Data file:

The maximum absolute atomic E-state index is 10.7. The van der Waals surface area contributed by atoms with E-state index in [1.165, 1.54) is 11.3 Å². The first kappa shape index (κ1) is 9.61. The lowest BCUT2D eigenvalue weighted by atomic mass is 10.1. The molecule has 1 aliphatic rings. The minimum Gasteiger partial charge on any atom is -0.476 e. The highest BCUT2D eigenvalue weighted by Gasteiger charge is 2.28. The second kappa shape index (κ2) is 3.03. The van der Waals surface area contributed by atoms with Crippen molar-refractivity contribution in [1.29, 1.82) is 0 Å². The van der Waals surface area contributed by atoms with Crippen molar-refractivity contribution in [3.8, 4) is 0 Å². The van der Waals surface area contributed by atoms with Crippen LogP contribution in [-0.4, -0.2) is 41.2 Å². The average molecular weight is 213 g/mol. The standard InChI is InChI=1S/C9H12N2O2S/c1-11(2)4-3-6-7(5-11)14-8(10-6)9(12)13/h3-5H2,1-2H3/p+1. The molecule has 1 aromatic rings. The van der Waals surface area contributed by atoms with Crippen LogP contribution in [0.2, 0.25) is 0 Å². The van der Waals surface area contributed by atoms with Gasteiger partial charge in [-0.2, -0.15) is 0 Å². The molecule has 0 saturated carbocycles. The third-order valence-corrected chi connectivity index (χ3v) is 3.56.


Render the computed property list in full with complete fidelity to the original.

The maximum absolute atomic E-state index is 10.7. The van der Waals surface area contributed by atoms with E-state index in [1.165, 1.54) is 11.3 Å². The first kappa shape index (κ1) is 9.61. The lowest BCUT2D eigenvalue weighted by atomic mass is 10.1. The molecule has 1 aliphatic rings. The minimum Gasteiger partial charge on any atom is -0.476 e. The highest BCUT2D eigenvalue weighted by Gasteiger charge is 2.28. The second kappa shape index (κ2) is 3.03. The van der Waals surface area contributed by atoms with Crippen molar-refractivity contribution in [1.29, 1.82) is 0 Å². The van der Waals surface area contributed by atoms with Crippen molar-refractivity contribution in [3.8, 4) is 0 Å². The van der Waals surface area contributed by atoms with Crippen LogP contribution in [-0.4, -0.2) is 41.2 Å². The average molecular weight is 213 g/mol. The standard InChI is InChI=1S/C9H12N2O2S/c1-11(2)4-3-6-7(5-11)14-8(10-6)9(12)13/h3-5H2,1-2H3/p+1. The molecule has 1 aromatic rings. The van der Waals surface area contributed by atoms with Crippen LogP contribution in [0.2, 0.25) is 0 Å². The van der Waals surface area contributed by atoms with Gasteiger partial charge in [-0.2, -0.15) is 0 Å². The molecule has 0 saturated carbocycles. The third-order valence-corrected chi connectivity index (χ3v) is 3.56.